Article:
The decision by Sri Lanka to turn away Liberal Foreign Affairs Critic Bob Rae is more than an insult to a distinguished Canadian who has worked at some personal risk to end violence in that country, but is an affront to Canada itself, a Commonwealth friend that has supported Sri Lankan peace efforts and which in 2006 strengthened the Sri Lankan government's hand by listing, correctly if belatedly, the Liberation Tigers of Tamil Eelam as a terrorist organization.
Mr. Rae was refused entry on Tuesday at the airport in Colombo, and yesterday was placed on a flight out of the country. This, though he had a valid visa and had consulted with Sri Lanka's High Commissioner in Ottawa before making the trip. The actions of Sri Lankan authorities are worrying evidence of a weakening of the country's civil infrastructure and its government's determined and continuing failure to reach out to the Tamil minority.
Canada lodged a formal protest with Sri Lanka, expressing "dismay and displeasure" over Mr. Rae's "unacceptable treatment." It needs to go further, and heed the call of those who are asking this country to step up pressure on Sri Lanka, which moved yesterday to extend a state of emergency giving the police and army sweeping powers to arrest and detain suspects indefinitely without charge. Sri Lanka has been an example of democracy in the developing world, but the militarization of the country continues, despite the crushing of the Tamil Tigers.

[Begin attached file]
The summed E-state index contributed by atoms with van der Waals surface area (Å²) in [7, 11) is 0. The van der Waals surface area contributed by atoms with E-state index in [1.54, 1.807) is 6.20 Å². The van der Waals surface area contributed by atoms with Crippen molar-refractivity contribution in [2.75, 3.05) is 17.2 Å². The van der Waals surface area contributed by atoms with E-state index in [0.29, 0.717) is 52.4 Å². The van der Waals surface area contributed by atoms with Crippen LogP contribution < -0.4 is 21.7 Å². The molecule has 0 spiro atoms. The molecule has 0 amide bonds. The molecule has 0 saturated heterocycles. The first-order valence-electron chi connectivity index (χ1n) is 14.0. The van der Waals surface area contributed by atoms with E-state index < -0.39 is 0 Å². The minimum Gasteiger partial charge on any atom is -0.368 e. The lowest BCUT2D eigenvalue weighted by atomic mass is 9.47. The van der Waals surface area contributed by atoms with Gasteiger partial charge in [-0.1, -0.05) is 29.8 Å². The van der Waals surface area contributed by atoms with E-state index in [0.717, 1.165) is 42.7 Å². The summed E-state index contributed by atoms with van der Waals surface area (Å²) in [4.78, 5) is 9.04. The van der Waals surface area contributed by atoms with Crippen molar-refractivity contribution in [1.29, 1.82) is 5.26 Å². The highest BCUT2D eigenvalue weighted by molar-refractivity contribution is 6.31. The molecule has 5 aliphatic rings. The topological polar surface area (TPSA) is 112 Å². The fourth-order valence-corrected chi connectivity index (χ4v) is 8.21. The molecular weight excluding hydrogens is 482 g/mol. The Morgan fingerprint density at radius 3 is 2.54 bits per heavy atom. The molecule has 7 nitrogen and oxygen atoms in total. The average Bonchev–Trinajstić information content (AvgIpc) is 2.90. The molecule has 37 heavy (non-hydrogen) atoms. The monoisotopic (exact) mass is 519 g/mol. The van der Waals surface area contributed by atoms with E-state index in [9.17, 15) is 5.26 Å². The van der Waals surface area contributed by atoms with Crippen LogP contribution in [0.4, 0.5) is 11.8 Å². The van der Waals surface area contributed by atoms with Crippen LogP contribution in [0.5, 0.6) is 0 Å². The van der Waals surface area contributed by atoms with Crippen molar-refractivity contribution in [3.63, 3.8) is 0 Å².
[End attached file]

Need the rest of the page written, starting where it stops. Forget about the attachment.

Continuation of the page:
Some Liberal MPs in the past attended functions at which the LTTE were prominent, and Liberal governments resisted efforts to designate the Tigers a terrorist organization. Historically, Sri Lanka had cause to be frustrated by the actions of certain Canadian politicians. But Mr. Rae's involvement in Sri Lanka has been benevolent. He has briefed government and rebel negotiators on Canadian federalism and helped oversee constitutional discussions, and he has consistently opposed violence by either side. In 2008, writing in The Globe, he called the LTTE "a merciless armed group ... engaged in brutal attacks against civilians as well as assassinations of their opponents."
Mr. Rae is no threat to Sri Lanka's security, and he is manifestly not, as an army spokesman reportedly claimed, "an LTTE supporter." The authorities plainly fear that he will draw attention to a humanitarian and human-rights crisis, and to the failure of Sri Lanka's government to pursue reconciliation with its Tamil minority.
It is estimated that more than a quarter of a million displaced Sri Lankans are being confined in internment camps by the military. Efforts by international human-rights groups to monitor conditions facing Tamils, and to probe allegations of serious violations of international human-rights and humanitarian law by Sri Lankan forces (as well as by the defeated LTTE) have also been stymied. Amnesty International says it has received reports of "enforced disappearance, extrajudicial executions, torture and other ill-treatment, forced recruitment by paramilitary groups and sexual violence."
Sri Lanka needs Mr. Rae, and distinguished voices like his, as much now as at any time in its recent history of conflict. It should have rolled out the red carpet for him, and thanked him for his interest in its peace and long-term stability.